Behind any series of sporting events is a great tech story, and the summer of sport we’ve just enjoyed is no different. Virtually all professional sports and athletes now use Internet of Things (IoT) technology where data is captured and analyzed to optimize training, improve performance and reduce injury. Harnessing data can make the sports person, team and club successful, and the fan experience richer and more interactive than ever.

But, while the future seems expansive for these innovative technologies, the possibilities are limited by issues of complexity and capacity. Extreme spikes in data traffic challenge backend infrastructures, and the benefit of IoT and Big Data will only come to fruition with the right processing, power and storage capabilities behind it.

Progress at Lightning Bolt Speed

The idea of capturing data during a sporting event is not new. As long ago as 1958, Charles Reep, an RAF officer and accountant, created a paper notation system to record players’ moves during the 1958 World Cup Final.

However, it was during the 1990s when the pace of change accelerated exponentially as soccer, rugby and a raft of other professional sporting clubs started to install cameras that enabled match-play monitoring. You may remember the 2011 film “Moneyball” in which Beane (Brad Pitt) and assistant GM Peter Brand (Jonah Hill), faced with Oakland Athletics’ baseball team’s limited budget for players, built a team of undervalued talent by taking a data-led approach towards scouting and analyzing players. Digital cameras, video technology and data tools have all added to the sophistication and precision of sports analysis and the industry is rocketing.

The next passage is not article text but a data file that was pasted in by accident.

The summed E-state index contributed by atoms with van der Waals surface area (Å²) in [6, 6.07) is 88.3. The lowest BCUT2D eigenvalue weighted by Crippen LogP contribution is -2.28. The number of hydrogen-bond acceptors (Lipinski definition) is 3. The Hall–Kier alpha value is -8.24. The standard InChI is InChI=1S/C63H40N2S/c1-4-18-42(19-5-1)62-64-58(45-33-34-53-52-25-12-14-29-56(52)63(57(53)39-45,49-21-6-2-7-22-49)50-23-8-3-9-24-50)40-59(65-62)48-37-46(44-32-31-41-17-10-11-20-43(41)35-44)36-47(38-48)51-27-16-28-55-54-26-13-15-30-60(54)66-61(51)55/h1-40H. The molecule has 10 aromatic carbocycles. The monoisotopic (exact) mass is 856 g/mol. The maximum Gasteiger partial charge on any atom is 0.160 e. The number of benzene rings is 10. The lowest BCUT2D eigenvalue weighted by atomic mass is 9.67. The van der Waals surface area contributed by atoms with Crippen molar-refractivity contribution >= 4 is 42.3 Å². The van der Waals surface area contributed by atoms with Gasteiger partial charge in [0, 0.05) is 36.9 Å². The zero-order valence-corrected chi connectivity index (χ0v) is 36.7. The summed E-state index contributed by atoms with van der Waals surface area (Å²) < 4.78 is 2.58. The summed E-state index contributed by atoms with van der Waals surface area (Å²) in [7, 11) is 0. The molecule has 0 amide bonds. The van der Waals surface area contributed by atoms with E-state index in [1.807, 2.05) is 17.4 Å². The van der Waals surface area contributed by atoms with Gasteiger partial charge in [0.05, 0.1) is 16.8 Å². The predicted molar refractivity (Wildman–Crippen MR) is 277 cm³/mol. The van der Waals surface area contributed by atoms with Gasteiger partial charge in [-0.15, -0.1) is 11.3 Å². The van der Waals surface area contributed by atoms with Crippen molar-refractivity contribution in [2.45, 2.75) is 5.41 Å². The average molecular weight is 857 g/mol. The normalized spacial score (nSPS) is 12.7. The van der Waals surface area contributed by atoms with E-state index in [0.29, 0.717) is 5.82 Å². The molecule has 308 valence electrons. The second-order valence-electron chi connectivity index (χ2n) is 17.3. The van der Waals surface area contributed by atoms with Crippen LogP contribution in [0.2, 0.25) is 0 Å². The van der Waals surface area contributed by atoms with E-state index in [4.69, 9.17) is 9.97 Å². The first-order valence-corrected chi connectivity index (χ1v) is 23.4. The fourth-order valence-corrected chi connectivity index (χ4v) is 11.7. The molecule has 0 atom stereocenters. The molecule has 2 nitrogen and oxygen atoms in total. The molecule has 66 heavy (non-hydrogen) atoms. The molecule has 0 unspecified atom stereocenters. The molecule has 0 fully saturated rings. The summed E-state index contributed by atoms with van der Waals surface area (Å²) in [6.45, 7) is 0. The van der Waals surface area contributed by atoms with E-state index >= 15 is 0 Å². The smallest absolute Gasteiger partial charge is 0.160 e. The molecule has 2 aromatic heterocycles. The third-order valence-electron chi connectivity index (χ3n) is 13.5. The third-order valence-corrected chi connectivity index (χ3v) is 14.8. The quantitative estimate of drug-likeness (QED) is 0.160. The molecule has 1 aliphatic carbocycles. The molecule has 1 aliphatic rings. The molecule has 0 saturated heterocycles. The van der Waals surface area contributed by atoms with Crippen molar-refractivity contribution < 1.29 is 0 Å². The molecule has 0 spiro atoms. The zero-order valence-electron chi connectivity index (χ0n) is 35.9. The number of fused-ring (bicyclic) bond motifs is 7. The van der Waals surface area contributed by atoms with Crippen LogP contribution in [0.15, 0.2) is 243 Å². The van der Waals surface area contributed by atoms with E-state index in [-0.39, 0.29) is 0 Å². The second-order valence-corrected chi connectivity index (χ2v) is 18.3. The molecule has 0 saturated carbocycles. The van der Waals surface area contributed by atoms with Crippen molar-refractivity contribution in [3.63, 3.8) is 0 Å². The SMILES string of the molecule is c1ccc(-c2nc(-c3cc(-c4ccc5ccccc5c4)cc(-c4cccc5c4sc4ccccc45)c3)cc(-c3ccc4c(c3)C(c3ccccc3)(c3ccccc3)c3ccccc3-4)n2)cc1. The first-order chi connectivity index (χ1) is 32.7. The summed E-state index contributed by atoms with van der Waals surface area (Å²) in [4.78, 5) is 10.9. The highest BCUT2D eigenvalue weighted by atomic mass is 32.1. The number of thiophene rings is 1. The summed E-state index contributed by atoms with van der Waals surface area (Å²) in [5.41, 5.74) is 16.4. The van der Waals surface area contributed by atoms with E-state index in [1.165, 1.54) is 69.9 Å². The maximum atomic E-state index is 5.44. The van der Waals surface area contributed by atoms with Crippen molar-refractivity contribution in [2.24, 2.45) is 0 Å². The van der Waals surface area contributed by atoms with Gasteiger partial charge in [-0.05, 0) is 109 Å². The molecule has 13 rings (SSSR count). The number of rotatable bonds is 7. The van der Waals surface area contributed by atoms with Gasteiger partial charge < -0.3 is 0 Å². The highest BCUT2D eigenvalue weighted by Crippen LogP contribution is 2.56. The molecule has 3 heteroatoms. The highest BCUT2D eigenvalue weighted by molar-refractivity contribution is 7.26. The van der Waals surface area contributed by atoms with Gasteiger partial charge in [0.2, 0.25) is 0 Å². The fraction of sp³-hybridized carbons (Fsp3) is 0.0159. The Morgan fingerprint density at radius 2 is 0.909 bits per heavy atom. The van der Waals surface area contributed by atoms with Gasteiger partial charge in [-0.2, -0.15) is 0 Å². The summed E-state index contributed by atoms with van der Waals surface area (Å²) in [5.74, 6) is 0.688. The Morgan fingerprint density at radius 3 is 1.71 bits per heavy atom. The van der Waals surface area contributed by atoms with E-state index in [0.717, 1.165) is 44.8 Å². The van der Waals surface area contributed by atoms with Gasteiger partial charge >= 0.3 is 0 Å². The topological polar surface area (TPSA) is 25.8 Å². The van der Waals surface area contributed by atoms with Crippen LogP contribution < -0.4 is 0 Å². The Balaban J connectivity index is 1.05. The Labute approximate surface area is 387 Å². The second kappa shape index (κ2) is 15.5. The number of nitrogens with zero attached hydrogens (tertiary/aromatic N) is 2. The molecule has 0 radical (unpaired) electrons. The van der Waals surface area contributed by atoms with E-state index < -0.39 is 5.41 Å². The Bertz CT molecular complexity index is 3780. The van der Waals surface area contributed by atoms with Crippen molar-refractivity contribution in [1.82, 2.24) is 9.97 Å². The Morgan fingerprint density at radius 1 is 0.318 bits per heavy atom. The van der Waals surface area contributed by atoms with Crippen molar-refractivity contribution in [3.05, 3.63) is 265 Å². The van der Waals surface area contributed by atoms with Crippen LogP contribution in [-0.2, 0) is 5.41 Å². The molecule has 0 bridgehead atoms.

While the concept isn’t new, the richness of the data now available and the speed at which it is gathered is. Over the last few years, sports clubs have started to link information from their cameras and video screens with other sources of data, especially information from GPS (global positioning system) satellites and accelerometers worn by players.

Capitalising on Our Love of Data, the Big Capacity Challenge

Coaches and fans alike are addicted to data. For sporting professionals, it’s a way to enhance performance and for fans it’s a way to engage more with the sport that they love.

The Tour de France was a relatively late arrival to technology adoption. As recently as 2014, real-time information was only available from a chalkboard, held up by a race executive sitting as a passenger on a motorbike driving ahead of the cyclists, but tech is now opening the sport up to new and old fans like never before. In 2014, video clips put out by organizers had six million views; in 2016 that grew to 55 million and the number of fans interacting with the sport is growing every year.

Social media traffic spikes during sporting events (we tracked two million searches for basketball star Kyrie Irving during just one NBA game in July) show that fans want to share, to engage and to know more about every aspect of a game.